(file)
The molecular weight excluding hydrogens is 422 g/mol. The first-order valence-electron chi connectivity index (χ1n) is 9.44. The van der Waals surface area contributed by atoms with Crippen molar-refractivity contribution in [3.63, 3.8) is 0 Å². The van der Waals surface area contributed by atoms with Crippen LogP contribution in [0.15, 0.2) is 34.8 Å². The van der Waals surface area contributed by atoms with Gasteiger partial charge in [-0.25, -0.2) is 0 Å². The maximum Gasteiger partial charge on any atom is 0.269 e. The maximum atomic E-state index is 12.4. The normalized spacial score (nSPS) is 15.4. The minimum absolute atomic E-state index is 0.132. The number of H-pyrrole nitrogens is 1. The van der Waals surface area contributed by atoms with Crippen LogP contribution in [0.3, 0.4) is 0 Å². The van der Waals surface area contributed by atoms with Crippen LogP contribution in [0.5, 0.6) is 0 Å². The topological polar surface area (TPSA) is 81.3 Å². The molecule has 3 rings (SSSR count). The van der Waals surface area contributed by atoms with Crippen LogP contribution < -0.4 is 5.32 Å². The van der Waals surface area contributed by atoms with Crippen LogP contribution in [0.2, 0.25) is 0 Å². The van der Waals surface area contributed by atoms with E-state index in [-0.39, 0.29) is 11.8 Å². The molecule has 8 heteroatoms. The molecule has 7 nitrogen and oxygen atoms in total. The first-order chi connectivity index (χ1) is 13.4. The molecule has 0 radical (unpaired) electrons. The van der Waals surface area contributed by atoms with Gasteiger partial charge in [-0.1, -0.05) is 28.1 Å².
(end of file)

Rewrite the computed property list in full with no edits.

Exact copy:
The molecular weight excluding hydrogens is 422 g/mol. The first-order valence-electron chi connectivity index (χ1n) is 9.44. The van der Waals surface area contributed by atoms with Crippen molar-refractivity contribution in [3.63, 3.8) is 0 Å². The van der Waals surface area contributed by atoms with Crippen LogP contribution in [0.15, 0.2) is 34.8 Å². The van der Waals surface area contributed by atoms with Gasteiger partial charge in [-0.25, -0.2) is 0 Å². The maximum Gasteiger partial charge on any atom is 0.269 e. The maximum atomic E-state index is 12.4. The normalized spacial score (nSPS) is 15.4. The minimum absolute atomic E-state index is 0.132. The number of H-pyrrole nitrogens is 1. The van der Waals surface area contributed by atoms with Crippen LogP contribution in [0.3, 0.4) is 0 Å². The van der Waals surface area contributed by atoms with Crippen LogP contribution in [0.5, 0.6) is 0 Å². The topological polar surface area (TPSA) is 81.3 Å². The molecule has 3 rings (SSSR count). The van der Waals surface area contributed by atoms with Crippen LogP contribution < -0.4 is 5.32 Å². The van der Waals surface area contributed by atoms with Crippen LogP contribution in [0.2, 0.25) is 0 Å². The van der Waals surface area contributed by atoms with E-state index in [-0.39, 0.29) is 11.8 Å². The molecule has 8 heteroatoms. The molecule has 7 nitrogen and oxygen atoms in total. The first-order chi connectivity index (χ1) is 13.4. The molecule has 0 radical (unpaired) electrons. The van der Waals surface area contributed by atoms with Gasteiger partial charge in [-0.1, -0.05) is 28.1 Å².